Moreover, the bodies of the victims were often scattered throughout the countryside, so in order to bury them, they had to be found first. Meanwhile, the remains could be in the basements, in attics, and even, as was the case in one of the villages, lay in a well. When they were taken out of the water, the survivors of the village tried to piece together the bodies of their relatives, recognizing their chopped off hands or legs, e.g. by birthmarks.
The father of Julian Jamroz, born in 1932, was a tailor in Krzemieniec, and at the same time the president of the local "Strzelec" and a former legionnaire. The family lived on a decent standard, because her head was embroidered with all the new gentlemen passing from hand to hand of the city.
Mass grave discovered during the exhumation of the victims of the Volhynia massacre in Wola Ostrowiecka (photo:Leon Popek, license CC BY-SA 3.0)
Jamróz did not experience the attack of Ukrainian nationalists directly, but he watched with fear the effects of the attack on the surrounding villages. The situation was particularly tragic around the so-called Bloody Sunday (July 13, 1943). As we can read in his report, published in the work “Wołyń. Memories of survivors ":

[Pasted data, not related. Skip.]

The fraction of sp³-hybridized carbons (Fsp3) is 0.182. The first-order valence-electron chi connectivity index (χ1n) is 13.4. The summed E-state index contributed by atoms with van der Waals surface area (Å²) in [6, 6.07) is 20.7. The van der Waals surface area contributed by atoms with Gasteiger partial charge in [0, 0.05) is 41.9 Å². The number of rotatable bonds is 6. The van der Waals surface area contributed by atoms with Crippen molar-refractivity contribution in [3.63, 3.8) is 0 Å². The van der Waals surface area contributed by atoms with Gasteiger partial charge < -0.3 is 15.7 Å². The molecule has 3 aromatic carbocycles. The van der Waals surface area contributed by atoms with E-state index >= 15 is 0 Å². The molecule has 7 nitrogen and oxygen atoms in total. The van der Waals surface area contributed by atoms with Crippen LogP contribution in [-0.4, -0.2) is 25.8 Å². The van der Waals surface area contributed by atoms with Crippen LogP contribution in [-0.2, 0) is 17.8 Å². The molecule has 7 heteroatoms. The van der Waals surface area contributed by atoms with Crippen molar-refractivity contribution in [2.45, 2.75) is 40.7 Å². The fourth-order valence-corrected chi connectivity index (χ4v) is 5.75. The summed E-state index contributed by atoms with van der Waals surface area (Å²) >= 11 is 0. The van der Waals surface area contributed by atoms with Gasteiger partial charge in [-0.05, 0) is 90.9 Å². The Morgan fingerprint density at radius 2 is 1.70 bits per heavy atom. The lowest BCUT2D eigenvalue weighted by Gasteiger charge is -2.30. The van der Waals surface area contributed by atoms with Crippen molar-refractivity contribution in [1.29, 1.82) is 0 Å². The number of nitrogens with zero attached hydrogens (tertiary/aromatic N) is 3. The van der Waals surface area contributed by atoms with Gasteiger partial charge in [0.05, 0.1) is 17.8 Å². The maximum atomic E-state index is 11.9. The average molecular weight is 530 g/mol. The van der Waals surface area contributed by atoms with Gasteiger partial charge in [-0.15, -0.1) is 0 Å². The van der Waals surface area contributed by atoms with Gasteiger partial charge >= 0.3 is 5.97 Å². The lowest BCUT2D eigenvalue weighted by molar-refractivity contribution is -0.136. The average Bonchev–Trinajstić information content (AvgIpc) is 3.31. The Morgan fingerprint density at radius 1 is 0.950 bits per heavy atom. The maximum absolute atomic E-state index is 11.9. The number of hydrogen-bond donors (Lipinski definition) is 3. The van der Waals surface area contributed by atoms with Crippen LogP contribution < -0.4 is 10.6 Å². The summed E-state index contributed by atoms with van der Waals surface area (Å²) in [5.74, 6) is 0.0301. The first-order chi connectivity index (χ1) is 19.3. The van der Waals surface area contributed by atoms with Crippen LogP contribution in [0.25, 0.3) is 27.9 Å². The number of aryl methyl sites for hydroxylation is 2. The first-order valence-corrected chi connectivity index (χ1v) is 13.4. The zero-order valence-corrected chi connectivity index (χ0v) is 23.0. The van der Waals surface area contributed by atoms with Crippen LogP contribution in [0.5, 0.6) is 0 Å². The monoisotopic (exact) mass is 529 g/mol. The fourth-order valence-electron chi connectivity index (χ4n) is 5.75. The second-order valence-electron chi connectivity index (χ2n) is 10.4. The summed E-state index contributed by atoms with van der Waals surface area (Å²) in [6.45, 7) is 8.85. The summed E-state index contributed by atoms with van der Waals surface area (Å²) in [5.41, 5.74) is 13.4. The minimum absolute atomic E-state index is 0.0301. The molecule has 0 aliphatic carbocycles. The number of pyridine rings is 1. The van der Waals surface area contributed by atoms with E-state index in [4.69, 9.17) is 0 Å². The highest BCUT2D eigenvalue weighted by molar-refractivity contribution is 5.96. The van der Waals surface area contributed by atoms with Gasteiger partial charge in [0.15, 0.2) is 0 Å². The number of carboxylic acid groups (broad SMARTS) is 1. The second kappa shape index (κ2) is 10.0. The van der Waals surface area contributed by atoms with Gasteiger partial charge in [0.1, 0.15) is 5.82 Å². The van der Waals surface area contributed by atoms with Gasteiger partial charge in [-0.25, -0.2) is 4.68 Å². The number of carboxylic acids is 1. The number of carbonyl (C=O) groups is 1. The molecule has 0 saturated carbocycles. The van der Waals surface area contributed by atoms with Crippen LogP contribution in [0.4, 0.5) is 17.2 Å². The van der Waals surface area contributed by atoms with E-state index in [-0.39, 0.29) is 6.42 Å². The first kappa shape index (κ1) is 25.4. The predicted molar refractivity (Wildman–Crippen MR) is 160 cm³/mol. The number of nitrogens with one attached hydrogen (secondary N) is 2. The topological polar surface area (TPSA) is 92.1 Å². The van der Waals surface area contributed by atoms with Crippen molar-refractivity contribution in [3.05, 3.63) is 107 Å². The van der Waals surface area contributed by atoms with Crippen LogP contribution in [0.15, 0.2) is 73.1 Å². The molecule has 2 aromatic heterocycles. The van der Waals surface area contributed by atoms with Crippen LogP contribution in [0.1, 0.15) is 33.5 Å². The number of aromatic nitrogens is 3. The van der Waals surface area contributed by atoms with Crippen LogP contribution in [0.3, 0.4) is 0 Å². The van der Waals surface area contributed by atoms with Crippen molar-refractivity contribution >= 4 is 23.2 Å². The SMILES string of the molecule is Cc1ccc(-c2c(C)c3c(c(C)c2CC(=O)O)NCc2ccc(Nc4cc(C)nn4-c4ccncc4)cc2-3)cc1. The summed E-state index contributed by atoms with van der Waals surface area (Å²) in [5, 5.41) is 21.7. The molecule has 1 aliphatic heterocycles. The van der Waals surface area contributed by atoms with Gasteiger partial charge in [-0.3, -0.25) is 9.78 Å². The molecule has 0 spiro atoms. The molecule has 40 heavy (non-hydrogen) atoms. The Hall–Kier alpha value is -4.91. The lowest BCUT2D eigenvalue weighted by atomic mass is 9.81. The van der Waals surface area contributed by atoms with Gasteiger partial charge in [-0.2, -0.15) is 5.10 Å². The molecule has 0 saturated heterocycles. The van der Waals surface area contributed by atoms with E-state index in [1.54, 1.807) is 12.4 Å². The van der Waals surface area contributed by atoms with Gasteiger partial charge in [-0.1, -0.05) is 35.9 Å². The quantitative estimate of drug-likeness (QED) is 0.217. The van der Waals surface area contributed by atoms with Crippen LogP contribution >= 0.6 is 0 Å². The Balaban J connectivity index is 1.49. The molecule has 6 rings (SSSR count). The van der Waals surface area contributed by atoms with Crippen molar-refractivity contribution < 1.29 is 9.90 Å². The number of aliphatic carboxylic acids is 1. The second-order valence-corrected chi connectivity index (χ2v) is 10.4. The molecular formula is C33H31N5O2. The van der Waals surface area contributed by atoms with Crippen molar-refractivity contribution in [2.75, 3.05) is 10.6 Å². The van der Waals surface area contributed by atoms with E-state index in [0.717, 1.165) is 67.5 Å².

The people who were murdered by Ukrainians were brought by their neighbors on carts without coffins. They only covered the bodies with white sheets. Some of the bodies were chopped into pieces. They had no arms, no legs, their heads were cut off. There was not enough time for their burial. People were digging pits in the cemetery and depositing massacred bodies into them. The priest only managed to sacrifice them and pray for a moment. More carts were coming up soon. To this day, I do not know if the parish priest, who knew his parishioners, wrote down the names of the victims or if he had enough time to do so.
In the nineties, the Council for the Protection of Memory of Struggle and Martyrdom organized the exhumation of Poles murdered in Volhynia. The location of the graves was determined on the basis of accounts of witnesses, memories, photographs and Polish and Ukrainian archives. Later, site visits were carried out with the help of the locals. Often there is no trace of the villages burnt down in 1943, and without the support of the Ukrainians, it would not have been possible to locate them. The first exhumations took place in 1992. But even 26 years on, there is still no end to this vital work.